Non-aligned with Whom or What?
By Kul Chandra Gautam at interaction organized by the United Nations Association of Nepal on
“The 15th Non-aligned Summit: Achievements and Prospects” Kathmandu, 29 July 2009
Thank you for inviting me to make some remarks at this interaction programme on the “15thNon-aligned Summit: Achievements and Prospects”. I am actually not going to speak much about the 15th NAM summit, as our Honourable Foreign Minister and Foreign Secretary are here to share with us their first-hand account from the Summit at Sharm el Sheik in Egypt.
I must confess that unlike other distinguished panelists on the dais, I have no particular expertise on the non-aligned movement, nor have I attended any of its recent meetings. So I suppose you can say I am truly unaligned with the non-aligned movement.
My main interactions with NAM have been at the United Nations in New York.
Outside its summit process, the UN is really the only place where NAM continues to be considered still relevant.
The NAM Coordinating Bureau at the UN is the main institutional mechanism that guides the movement’s various task forces, committees and working groups. And along with its other incarnation in the form of the Group of 77, NAM continues to be a formidable negotiating bloc on key issues at the United Nations.
NAM is probably the only major inter-governmental movement with a seemingly negative nomenclature – it is non-aligned with something negative, rather than an alliance for something positive – e.g. alliance for peace or development or security.
But this seemingly negative name represented a great positive force at the time of its creation.
For several decades following the 2nd World War, the world was deeply polarized between the North Atlantic Treaty Organization (NATO) and the Warsaw Pact countries. There was a Cold War of ideological and geopolitical competition between the US-led Western Powers and the Soviet-led Eastern bloc. They were engaged in a dangerous and destructive arms race, and were twisting the arms of all countries to join one block or the other.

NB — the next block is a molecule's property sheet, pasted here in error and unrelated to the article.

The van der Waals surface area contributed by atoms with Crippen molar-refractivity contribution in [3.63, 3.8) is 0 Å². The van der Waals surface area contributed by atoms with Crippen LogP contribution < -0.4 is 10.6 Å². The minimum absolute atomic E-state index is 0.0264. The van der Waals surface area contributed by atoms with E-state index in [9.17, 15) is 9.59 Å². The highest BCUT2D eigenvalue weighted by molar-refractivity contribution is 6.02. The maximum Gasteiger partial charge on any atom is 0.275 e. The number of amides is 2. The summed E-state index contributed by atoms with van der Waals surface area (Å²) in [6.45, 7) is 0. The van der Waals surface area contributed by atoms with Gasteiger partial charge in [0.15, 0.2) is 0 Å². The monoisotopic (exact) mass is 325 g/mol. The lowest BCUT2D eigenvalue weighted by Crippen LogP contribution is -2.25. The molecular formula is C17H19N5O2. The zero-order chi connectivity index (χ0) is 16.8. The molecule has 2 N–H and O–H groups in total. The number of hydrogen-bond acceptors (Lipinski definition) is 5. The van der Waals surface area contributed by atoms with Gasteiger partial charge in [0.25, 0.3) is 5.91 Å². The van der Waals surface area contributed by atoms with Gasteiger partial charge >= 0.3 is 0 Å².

Recognizing the destructive nature of this Cold War, several wise leaders – including Jawaharlal Nehru of India, Gamal Abdel Nasser of Egypt, Joseph Broz Tito of Yugoslavia, Kwame Nkrumah of Ghana, Sukarno of Indonesia – boldly decided to stay neutral and non-aligned with the two competing super-power blocs.
Out of this non-alignment, they wished to create a positive force for peaceful resolution of conflicts, disarmament, respect for territorial integrity, non-interference in internal affairs of sovereign nations, and emphasis on economic development and social progress.
It was actually Jawaharlal Nehru who apparently coined the term “non-alignment” and articulated the principles of PanchaSheel as the basis for the non-aligned movement.
For small and powerless countries like Nepal, or Sri Lanka or Cambodia that came under pressure to join one or the other bloc, the non-aligned movement offered a graceful third way.
The Bandung Conference of Asian and African States in 1955 was a precursor of the NAM movement. For Nepal, the Bandung Conference offered a first opportunity to play a role on the global stage, when it was not even a Member of the United Nations.
The first NAM summit in Belgrade in 1961 and subsequent ones in Cairo, Lusaka and Algiers allowed Nepal’s rulers to rub shoulders with other great leaders, and present itself as a proud independent nation.
Today, some of NAM’s original rhetorical flourishes may sound like antiquated clichés manufactured in the propaganda departments of Third World radicals – “the struggle against imperialism, colonialism, neocolonialism, racism, foreign aggression, occupation, domination, interference or hegemony of super-powers”.
But those were the prevalent sentiments of progressive leaders of that era. Even today, if we sprinkle a few other words like saamanti, pratigaami, agragaami, dalaal nokarsaahi, it would seem that the level of political discourse in Nepal is going back to the rhetorical excesses of NAM in the 1960s.